In Greek the causal preposition 'dia' allows and at times even seems to require a final meaning. (Aristotle had described four causes: material, formal, effective, a n d final cause, which all four respond to the question 'dia ti?' - why?).
Western sciences have - in the wake and philosophical decline after evolution theory depreciated the concept of finality as purely cultural. The end does - in science - not count as a cause (and reason) any more, because nature - according to modernists - can not have purpose.
Meanings (like words) once they are lost are hard to regain. The fourth cause - the final and prospective - has gotten widely disregarded as overly scholastic and biased towards the presuppositions of any given theological (and teleological) concept.
The distinction between causality and finality (almost to an opposition) is a modern one. As the English particle 'for' allows for either meaning (and is short) it is perhaps the best choice to translate the Greek 'dia' in this context. (The change from the retrospective to the prospective dia even adds to the parallel.)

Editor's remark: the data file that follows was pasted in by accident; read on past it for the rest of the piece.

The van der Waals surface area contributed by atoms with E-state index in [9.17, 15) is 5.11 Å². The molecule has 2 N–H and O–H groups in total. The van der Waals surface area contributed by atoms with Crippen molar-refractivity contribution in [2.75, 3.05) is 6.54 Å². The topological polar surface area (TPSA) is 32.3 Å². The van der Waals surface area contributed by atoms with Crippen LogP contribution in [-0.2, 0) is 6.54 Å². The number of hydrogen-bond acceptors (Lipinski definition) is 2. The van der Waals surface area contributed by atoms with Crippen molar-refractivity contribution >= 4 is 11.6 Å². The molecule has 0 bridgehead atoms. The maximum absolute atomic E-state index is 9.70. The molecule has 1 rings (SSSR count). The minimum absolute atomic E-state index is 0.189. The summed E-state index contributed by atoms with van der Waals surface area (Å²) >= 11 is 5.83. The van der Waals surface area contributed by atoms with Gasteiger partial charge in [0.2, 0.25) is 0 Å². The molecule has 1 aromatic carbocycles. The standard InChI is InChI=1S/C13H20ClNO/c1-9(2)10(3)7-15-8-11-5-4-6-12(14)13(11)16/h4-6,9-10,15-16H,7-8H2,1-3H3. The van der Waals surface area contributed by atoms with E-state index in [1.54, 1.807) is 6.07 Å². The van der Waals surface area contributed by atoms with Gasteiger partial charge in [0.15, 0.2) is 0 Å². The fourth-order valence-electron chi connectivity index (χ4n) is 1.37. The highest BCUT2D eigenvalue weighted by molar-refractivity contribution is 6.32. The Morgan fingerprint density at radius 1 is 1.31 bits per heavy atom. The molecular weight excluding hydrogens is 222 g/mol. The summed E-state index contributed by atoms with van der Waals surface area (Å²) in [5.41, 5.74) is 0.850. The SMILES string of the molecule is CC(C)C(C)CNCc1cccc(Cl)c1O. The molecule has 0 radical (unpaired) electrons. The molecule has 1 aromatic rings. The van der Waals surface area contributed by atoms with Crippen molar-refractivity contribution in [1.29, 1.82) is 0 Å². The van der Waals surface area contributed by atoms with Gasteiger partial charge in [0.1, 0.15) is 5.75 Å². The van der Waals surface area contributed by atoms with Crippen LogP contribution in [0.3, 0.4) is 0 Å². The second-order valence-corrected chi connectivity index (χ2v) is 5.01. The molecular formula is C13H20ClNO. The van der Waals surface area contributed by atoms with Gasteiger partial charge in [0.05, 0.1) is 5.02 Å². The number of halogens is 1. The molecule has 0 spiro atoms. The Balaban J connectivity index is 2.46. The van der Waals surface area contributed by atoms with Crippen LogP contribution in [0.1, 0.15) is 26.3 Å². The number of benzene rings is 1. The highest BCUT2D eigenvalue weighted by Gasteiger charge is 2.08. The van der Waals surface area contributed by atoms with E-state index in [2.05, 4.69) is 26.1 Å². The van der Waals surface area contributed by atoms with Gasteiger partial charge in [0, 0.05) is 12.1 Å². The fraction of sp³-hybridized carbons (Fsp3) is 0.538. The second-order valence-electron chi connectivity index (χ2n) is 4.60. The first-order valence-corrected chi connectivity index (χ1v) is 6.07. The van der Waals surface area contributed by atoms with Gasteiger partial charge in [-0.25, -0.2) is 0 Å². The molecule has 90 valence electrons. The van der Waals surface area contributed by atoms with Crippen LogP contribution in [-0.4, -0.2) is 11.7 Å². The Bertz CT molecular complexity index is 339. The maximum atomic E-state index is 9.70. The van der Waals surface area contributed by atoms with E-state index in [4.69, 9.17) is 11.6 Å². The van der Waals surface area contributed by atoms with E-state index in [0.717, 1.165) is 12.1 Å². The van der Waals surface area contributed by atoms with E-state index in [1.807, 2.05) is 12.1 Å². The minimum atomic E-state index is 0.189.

There is indeed a beauty in the wording:
paredothe dia ta paraptomata hemon -
kai egerthe dia ten dikaiosin hemon
given over for the stepping over of us -
raised up for the justification of us
In Mark 2:27 there is a similar use of 'dia':
to sabbaton dia ton anthropon egeneto
kai ouk ho anthropos dia to sabbaton
the Sabbath came to be for the human
and not the human for the Sabbath
Here again it seems quite natural to understand
'dia' as being used in its final sense (of purpose).
If possible, a translation that wants to be faithful to the rhythm and emphasis and weight of the expression, should not render one small particle (here: dia) by two (three) or even four words (like these: because - by cause - of, for the sake of).